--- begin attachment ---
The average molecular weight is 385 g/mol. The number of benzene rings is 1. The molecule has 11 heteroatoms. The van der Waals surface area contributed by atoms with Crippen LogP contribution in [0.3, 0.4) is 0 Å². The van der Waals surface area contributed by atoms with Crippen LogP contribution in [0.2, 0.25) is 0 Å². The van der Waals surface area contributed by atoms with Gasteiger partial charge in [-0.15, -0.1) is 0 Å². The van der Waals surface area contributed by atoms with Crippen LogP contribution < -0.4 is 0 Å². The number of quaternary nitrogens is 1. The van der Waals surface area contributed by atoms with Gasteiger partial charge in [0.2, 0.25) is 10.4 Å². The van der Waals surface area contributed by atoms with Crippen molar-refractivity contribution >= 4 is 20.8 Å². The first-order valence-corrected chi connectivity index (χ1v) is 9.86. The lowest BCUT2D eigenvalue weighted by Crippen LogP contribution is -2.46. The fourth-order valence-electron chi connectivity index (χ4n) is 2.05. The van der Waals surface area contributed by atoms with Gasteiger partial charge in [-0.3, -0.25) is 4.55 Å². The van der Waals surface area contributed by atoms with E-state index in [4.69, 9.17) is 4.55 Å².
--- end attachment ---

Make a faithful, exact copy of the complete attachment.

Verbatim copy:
The average molecular weight is 385 g/mol. The number of benzene rings is 1. The molecule has 11 heteroatoms. The van der Waals surface area contributed by atoms with Crippen LogP contribution in [0.3, 0.4) is 0 Å². The van der Waals surface area contributed by atoms with Crippen LogP contribution in [0.2, 0.25) is 0 Å². The van der Waals surface area contributed by atoms with Gasteiger partial charge in [-0.15, -0.1) is 0 Å². The van der Waals surface area contributed by atoms with Crippen LogP contribution < -0.4 is 0 Å². The number of quaternary nitrogens is 1. The van der Waals surface area contributed by atoms with Gasteiger partial charge in [0.2, 0.25) is 10.4 Å². The van der Waals surface area contributed by atoms with Crippen molar-refractivity contribution >= 4 is 20.8 Å². The first-order valence-corrected chi connectivity index (χ1v) is 9.86. The lowest BCUT2D eigenvalue weighted by Crippen LogP contribution is -2.46. The fourth-order valence-electron chi connectivity index (χ4n) is 2.05. The van der Waals surface area contributed by atoms with Gasteiger partial charge in [-0.3, -0.25) is 4.55 Å². The van der Waals surface area contributed by atoms with E-state index in [4.69, 9.17) is 4.55 Å².